The races here in Hobart are always really well organised, with plenty of volunteers, well stocked water stations and loads of support along the course – and this one didn’t disappoint. There was no pushing for drinks and I took drinks at each one along the way, trying out a Gatorade at the 14km mark, it was way too sweet for my liking so tossed it and grabbed another water.
Two places along the way had water hoses out and they were spraying participants as they passed – ahh bliss. Perfect refreshment for the body.
My hydration pack was set up so I had tailwind on one side and water on the other. That way I could douse myself with water to cool the body, refilling from stations as needed and still have my salty goodness to drink.

I had a fantastic time, smiling one way or another, at others or at the view for most of the run.
Two thirds of the way up I stopped to get a selfie and another runner offered to do it for me. I agreed and we had to laugh as the police on their bikes stopped so they weren’t photo bombing..
This was only the second time I stopped walking.
Power walking was my thing – woman on a mission was definitely what I was up to. The incline never let up. Sometimes it was seriously steep, other times just continuing ever upwards with no end in sight. Rising 1252 metres without any kind of plateaus is a relentless pain.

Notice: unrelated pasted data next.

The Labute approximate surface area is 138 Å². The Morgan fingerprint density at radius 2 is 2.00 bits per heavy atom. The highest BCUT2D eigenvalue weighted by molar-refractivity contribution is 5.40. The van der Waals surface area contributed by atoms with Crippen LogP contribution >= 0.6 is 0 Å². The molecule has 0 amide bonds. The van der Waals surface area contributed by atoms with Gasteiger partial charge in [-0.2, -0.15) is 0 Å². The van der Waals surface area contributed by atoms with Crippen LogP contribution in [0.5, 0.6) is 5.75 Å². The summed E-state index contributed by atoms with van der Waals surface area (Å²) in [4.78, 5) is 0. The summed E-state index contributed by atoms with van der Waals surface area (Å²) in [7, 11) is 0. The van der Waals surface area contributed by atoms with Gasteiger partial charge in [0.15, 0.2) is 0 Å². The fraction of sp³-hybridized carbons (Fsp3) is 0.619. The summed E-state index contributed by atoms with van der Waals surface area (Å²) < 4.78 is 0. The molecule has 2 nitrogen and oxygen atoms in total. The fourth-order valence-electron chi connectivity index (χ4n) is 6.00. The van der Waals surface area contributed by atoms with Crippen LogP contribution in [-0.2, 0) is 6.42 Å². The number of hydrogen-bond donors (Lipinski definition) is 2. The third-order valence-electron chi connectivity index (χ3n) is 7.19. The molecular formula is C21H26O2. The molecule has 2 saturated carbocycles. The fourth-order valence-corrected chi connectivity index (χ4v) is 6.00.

At 3kms to go I was so ready to stop, you could see the top, hear the voices from above and yet it seemed like it was so far away. The buses were already heading back down to the Casino start point with the early finishers, which made me more determined to get there.
Seeing the finishing line was one of the happiest moments of the race and I pushed forward. Finally I was crossing the line – not even bothering to attempt a jog or run, just grinning like a Cheshire. Tired but accomplished. Hot and sweaty and so so happy. I had made it.
The heat was extreme, the incline just kept on going I had never given up.
I had made it to the Pinnacle.
I may not have run it like I wanted, but by damn I was not going to take a leisurely stroll – I was going to work for it!
The catch phrase for the race is ‘how are you going to feel when you reach the top’ – bloody fantastic.
I’ve done it and I don’t need to do it again. I had a ball and my photos show it – both smiles and determination.
I was not injured or heat stroked.
I could do it again – and try to beat my time. A 3hr P2P run would be good. As would a sub 5hr marathon. And there is time for both of them to be achieved in the future.